The more complex production machines get, the harder it is to figure out how to optimize them. This customer turned to data for more insights.
According to the customer's Director of Engineering, the trouble with an OEE system is that it relies completely on user input. The system itself only registers whether it’s running or not. Then it’s up to the operator to determine why it’s not running.
So, there was no doubt in his mind that it would require a different kind of system to turn their ambitions into reality.
But while there is a lot of talk about smart factories and manufacturing intelligence, real solutions are few and far apart. The Director of Engineering puts it this way:
“I mean, we’ve all attended hundreds of lofty Industry 4.0 presentations about some idealized future. But I had yet to see something that actually worked. So that’s what got me hooked. A system that could deliver on some of the promises made in all those presentations and sales meetings.”
In connection with the implementation of a new production line in 2020, the customer set out to automate data collection on machine performance. The idea was to provide operators with insights into machine performance without them having to enter a lot of data themselves.
As supplier of the vision inspection system, CIM was already working on the new line and one conversation about the potential of data led to another.
Soon, the customer decided to pivot from their original idea towards a smart data platform that can do much more than visualizing performance data.
The customer wanted a deeper understanding of machine performance. And, even more importantly, to be able to improve that performance by taking the right actions at the right time.
But according to the customer’s Director of Engineering, this is perhaps more difficult than ever. As production lines and machines become increasingly complex, it gets harder for operators and technicians to identify stop causes and to understand the inner workings of a machine.
“20 years ago, the mechanics of a machine were pretty straightforward and visible. Whereas now, it’s all electronics, servos and things communicating within the machine that you can’t understand just by looking at it. So when it stops, it’s not easy figure out why.”
Consequently, improving the performance of a complex machine hinges on accurate data and insights.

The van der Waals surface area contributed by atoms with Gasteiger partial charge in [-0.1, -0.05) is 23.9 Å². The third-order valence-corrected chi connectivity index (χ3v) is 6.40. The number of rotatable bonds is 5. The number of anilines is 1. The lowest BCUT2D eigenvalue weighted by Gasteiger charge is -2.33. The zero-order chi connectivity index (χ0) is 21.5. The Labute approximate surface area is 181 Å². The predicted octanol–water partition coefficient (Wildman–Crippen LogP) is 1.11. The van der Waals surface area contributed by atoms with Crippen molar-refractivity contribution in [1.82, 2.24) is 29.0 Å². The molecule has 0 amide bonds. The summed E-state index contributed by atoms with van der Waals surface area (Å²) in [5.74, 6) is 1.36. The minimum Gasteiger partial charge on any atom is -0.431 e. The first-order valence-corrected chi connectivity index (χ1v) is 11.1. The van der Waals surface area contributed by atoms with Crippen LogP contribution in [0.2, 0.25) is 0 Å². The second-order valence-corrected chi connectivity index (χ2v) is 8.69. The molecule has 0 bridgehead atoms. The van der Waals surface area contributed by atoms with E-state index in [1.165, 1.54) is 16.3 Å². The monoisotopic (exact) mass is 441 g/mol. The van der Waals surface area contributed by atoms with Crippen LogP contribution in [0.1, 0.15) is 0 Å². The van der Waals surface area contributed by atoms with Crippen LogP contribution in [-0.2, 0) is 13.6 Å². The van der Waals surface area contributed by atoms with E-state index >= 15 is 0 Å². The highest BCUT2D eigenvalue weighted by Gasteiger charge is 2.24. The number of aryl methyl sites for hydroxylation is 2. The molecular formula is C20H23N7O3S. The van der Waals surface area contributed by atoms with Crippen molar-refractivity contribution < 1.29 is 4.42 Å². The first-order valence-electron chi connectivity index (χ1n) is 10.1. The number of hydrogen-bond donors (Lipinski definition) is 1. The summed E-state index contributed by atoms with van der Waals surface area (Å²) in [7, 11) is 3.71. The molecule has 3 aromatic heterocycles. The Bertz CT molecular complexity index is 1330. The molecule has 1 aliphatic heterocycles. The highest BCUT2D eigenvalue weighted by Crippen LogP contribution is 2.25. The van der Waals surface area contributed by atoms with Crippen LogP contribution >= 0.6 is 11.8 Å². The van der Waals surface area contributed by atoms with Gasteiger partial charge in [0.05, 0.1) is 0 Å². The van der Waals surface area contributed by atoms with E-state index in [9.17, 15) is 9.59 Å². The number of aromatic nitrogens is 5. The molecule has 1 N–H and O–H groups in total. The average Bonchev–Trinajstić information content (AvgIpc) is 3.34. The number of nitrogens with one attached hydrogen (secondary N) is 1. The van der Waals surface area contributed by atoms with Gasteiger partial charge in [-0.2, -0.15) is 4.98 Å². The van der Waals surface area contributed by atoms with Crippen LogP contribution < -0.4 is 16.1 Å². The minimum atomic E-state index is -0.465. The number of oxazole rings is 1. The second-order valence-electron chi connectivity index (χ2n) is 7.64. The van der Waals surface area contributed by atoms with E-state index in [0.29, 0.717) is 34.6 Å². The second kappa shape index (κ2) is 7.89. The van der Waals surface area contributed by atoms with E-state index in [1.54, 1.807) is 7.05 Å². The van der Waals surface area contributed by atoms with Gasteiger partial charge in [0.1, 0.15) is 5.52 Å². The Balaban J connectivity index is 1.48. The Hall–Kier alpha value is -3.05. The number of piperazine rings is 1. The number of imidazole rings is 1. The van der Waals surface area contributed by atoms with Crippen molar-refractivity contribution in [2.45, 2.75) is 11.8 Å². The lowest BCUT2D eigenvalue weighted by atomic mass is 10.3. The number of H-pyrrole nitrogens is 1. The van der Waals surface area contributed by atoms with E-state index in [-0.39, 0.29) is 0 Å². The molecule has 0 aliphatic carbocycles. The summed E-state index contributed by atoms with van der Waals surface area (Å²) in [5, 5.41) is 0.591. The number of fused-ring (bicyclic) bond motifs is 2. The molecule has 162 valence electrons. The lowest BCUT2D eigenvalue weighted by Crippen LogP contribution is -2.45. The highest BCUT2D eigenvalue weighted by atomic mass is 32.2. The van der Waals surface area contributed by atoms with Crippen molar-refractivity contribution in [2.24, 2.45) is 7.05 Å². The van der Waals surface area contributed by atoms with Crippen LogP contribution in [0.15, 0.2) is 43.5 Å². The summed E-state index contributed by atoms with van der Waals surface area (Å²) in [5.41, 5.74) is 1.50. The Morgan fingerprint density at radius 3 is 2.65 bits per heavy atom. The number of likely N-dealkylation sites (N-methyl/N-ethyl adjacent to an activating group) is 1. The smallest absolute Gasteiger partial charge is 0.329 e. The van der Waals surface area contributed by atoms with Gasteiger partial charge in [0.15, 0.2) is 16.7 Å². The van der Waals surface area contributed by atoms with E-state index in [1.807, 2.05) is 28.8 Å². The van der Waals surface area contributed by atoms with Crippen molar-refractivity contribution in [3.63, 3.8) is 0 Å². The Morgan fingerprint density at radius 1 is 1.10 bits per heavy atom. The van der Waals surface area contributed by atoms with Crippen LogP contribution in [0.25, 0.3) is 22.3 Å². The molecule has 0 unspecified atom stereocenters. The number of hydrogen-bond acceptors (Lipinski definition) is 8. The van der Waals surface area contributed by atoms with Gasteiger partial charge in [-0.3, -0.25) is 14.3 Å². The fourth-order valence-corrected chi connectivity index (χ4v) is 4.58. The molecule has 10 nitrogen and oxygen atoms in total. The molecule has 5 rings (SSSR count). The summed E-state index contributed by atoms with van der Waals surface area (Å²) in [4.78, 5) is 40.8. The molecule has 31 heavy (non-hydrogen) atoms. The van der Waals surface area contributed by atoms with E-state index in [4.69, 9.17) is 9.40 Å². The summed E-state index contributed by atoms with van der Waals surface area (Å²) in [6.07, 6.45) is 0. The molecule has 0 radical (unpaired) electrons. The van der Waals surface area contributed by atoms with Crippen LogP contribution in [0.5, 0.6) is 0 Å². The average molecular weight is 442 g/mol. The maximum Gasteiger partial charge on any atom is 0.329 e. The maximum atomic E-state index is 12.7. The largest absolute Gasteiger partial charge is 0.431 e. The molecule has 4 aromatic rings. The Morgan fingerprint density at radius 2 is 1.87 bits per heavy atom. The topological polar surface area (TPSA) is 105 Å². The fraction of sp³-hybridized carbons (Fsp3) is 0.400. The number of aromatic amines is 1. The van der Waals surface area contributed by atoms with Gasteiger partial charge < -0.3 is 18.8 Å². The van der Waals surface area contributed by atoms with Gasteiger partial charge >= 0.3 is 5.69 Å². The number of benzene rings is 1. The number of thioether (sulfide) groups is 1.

Once the project began, the first step was to collect all alarms and counters and correlate alarms and events with OEE.
Since then, process data from welding and vision inspection stations has been added to the mix. Next steps include data-based decision support for operators and technicians.
The Director of Engineering hopes that this will bring the company closer to the ultimate goal of predictive maintenance instead of potentially wasting time and resources on scheduled preventive maintenance as is the case today.
Essentially, the customer's ambition is to go from knowing how the machine performs to understanding why it stops and what can be done to improve uptime.
And they have made progress in this respect. In some cases, it has been possible to see a trend in the data leading up to a stop. This has provided a better understanding of stop causes.
The the ambition is to monitor this kind of data in the future to be able to take preventive measures and avoid stops altogether.
The project aimed at giving production management insights into performance that is not dependent on potentially faulty input from inexperienced operators.
This not only benefits production management. Operators can avoid more administrative work – something of which the medical device and pharma industries offer plenty as it is.
“If we can automate, we should automate. The result will be more reliable, and we can let operators do what they do best and much prefer: Operate the machine. Not have them stuck in front a computer entering data”, says the customer’s Director of Engineering.
Based on the learnings so far, the Director of Engineering has a few suggestions for other manufacturers about to embark on their own digitalization journey.
First, be clear about what your ambitions are!
“If you just want OEE data, CATCH.AI is way too complex. But if you’re looking for deeper insights into WHY the machine is not performing well and where to improve it, CATCH.AI is the right system”, he says.
Secondly, invest enough time and the right resources.
You need someone who knows your processes to work with the data and ensure that the system keeps learning. And buy-in from production is crucial.
Working closely with machine builders is crucial for production companies. The Director of Engineering puts it this way:
“Production lines will only become more complex in the future, so data collection should be part of the package right from when the machine is designed”, he says.
It's also important to choose a data platform supplier with a partner mindset.
Being new to working with data, the close collaboration with CIM has made it easier for the customer to keep moving ahead, even when the road was bumpy.
Anders Meister, CCO